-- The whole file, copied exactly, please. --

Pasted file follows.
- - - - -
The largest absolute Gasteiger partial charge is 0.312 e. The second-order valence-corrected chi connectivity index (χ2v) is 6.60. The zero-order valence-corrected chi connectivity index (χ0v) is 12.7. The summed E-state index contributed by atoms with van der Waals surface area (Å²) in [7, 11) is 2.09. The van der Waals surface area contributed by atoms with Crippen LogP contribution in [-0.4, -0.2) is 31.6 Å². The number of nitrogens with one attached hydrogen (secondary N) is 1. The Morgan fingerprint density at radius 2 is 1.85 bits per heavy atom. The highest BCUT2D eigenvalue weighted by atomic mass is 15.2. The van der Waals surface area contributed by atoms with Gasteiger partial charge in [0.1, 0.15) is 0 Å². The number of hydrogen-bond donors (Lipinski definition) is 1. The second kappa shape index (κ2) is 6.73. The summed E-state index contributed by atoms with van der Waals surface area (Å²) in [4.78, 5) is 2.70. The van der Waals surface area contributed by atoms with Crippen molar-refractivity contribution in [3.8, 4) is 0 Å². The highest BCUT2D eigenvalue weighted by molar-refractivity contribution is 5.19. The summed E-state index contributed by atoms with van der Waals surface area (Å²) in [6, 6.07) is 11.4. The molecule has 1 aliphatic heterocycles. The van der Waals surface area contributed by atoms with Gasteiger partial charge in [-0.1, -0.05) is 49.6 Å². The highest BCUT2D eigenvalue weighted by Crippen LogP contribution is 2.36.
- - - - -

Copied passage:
The largest absolute Gasteiger partial charge is 0.312 e. The second-order valence-corrected chi connectivity index (χ2v) is 6.60. The zero-order valence-corrected chi connectivity index (χ0v) is 12.7. The summed E-state index contributed by atoms with van der Waals surface area (Å²) in [7, 11) is 2.09. The van der Waals surface area contributed by atoms with Crippen LogP contribution in [-0.4, -0.2) is 31.6 Å². The number of nitrogens with one attached hydrogen (secondary N) is 1. The Morgan fingerprint density at radius 2 is 1.85 bits per heavy atom. The highest BCUT2D eigenvalue weighted by atomic mass is 15.2. The van der Waals surface area contributed by atoms with Gasteiger partial charge in [0.1, 0.15) is 0 Å². The number of hydrogen-bond donors (Lipinski definition) is 1. The second kappa shape index (κ2) is 6.73. The summed E-state index contributed by atoms with van der Waals surface area (Å²) in [4.78, 5) is 2.70. The van der Waals surface area contributed by atoms with Crippen molar-refractivity contribution in [3.8, 4) is 0 Å². The highest BCUT2D eigenvalue weighted by molar-refractivity contribution is 5.19. The summed E-state index contributed by atoms with van der Waals surface area (Å²) in [6, 6.07) is 11.4. The molecule has 1 aliphatic heterocycles. The van der Waals surface area contributed by atoms with Gasteiger partial charge in [-0.1, -0.05) is 49.6 Å². The highest BCUT2D eigenvalue weighted by Crippen LogP contribution is 2.36.